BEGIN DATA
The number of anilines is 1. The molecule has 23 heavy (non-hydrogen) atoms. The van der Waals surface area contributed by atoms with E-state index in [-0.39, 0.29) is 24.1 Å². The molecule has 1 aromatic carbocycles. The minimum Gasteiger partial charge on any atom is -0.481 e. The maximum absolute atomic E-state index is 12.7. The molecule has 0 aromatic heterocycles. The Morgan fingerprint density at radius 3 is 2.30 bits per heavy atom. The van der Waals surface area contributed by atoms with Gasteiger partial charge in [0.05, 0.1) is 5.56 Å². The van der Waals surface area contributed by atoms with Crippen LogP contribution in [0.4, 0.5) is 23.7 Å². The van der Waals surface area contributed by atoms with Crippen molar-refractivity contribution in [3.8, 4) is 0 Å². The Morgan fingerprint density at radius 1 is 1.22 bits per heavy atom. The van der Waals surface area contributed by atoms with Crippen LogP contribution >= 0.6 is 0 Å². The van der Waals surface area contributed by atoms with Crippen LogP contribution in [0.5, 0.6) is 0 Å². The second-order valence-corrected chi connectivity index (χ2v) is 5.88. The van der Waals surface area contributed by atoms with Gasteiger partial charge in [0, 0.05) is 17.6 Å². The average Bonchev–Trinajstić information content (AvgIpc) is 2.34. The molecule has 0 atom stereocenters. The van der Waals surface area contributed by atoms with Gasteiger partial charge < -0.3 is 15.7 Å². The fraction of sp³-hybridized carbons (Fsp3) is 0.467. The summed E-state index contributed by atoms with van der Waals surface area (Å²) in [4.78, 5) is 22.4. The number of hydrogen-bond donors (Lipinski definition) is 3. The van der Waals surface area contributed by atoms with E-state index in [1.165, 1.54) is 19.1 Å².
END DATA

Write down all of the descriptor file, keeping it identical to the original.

The number of anilines is 1. The molecule has 23 heavy (non-hydrogen) atoms. The van der Waals surface area contributed by atoms with E-state index in [-0.39, 0.29) is 24.1 Å². The molecule has 1 aromatic carbocycles. The minimum Gasteiger partial charge on any atom is -0.481 e. The maximum absolute atomic E-state index is 12.7. The molecule has 0 aromatic heterocycles. The Morgan fingerprint density at radius 3 is 2.30 bits per heavy atom. The van der Waals surface area contributed by atoms with Gasteiger partial charge in [0.05, 0.1) is 5.56 Å². The van der Waals surface area contributed by atoms with Crippen LogP contribution in [0.4, 0.5) is 23.7 Å². The van der Waals surface area contributed by atoms with Crippen molar-refractivity contribution in [3.8, 4) is 0 Å². The Morgan fingerprint density at radius 1 is 1.22 bits per heavy atom. The van der Waals surface area contributed by atoms with Crippen LogP contribution >= 0.6 is 0 Å². The van der Waals surface area contributed by atoms with Crippen LogP contribution in [0.5, 0.6) is 0 Å². The second-order valence-corrected chi connectivity index (χ2v) is 5.88. The van der Waals surface area contributed by atoms with Gasteiger partial charge in [0, 0.05) is 17.6 Å². The average Bonchev–Trinajstić information content (AvgIpc) is 2.34. The molecule has 0 atom stereocenters. The van der Waals surface area contributed by atoms with Gasteiger partial charge < -0.3 is 15.7 Å². The fraction of sp³-hybridized carbons (Fsp3) is 0.467. The summed E-state index contributed by atoms with van der Waals surface area (Å²) in [4.78, 5) is 22.4. The number of hydrogen-bond donors (Lipinski definition) is 3. The van der Waals surface area contributed by atoms with E-state index in [1.165, 1.54) is 19.1 Å².